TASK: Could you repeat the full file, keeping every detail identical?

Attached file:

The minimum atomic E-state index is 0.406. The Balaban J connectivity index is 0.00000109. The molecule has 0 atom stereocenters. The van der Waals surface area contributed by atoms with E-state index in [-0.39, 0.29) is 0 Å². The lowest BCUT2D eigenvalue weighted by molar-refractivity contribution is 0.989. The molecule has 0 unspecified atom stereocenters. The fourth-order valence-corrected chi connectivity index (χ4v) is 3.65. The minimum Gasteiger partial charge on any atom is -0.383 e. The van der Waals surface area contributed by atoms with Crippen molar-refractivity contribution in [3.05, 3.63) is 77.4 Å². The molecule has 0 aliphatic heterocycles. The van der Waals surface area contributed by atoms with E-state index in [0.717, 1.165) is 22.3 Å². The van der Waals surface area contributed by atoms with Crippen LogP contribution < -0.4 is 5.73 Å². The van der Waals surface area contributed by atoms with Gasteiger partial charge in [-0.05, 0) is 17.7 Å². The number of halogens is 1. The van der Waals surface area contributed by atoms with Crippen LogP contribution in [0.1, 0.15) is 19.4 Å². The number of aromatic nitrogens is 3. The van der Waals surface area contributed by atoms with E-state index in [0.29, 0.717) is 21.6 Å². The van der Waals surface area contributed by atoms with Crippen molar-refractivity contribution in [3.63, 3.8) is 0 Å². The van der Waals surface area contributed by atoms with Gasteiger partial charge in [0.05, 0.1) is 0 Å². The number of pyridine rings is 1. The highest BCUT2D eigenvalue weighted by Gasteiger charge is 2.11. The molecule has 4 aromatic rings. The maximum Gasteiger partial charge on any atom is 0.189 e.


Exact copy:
The minimum atomic E-state index is 0.406. The Balaban J connectivity index is 0.00000109. The molecule has 0 atom stereocenters. The van der Waals surface area contributed by atoms with E-state index in [-0.39, 0.29) is 0 Å². The lowest BCUT2D eigenvalue weighted by molar-refractivity contribution is 0.989. The molecule has 0 unspecified atom stereocenters. The fourth-order valence-corrected chi connectivity index (χ4v) is 3.65. The minimum Gasteiger partial charge on any atom is -0.383 e. The van der Waals surface area contributed by atoms with Crippen molar-refractivity contribution in [3.05, 3.63) is 77.4 Å². The molecule has 0 aliphatic heterocycles. The van der Waals surface area contributed by atoms with E-state index in [0.717, 1.165) is 22.3 Å². The van der Waals surface area contributed by atoms with Crippen LogP contribution < -0.4 is 5.73 Å². The van der Waals surface area contributed by atoms with Gasteiger partial charge in [-0.05, 0) is 17.7 Å². The number of halogens is 1. The van der Waals surface area contributed by atoms with Crippen LogP contribution in [0.1, 0.15) is 19.4 Å². The number of aromatic nitrogens is 3. The van der Waals surface area contributed by atoms with E-state index in [0.29, 0.717) is 21.6 Å². The van der Waals surface area contributed by atoms with Crippen molar-refractivity contribution in [3.63, 3.8) is 0 Å². The van der Waals surface area contributed by atoms with Gasteiger partial charge in [0.05, 0.1) is 0 Å². The number of pyridine rings is 1. The highest BCUT2D eigenvalue weighted by Gasteiger charge is 2.11. The molecule has 4 aromatic rings. The maximum Gasteiger partial charge on any atom is 0.189 e.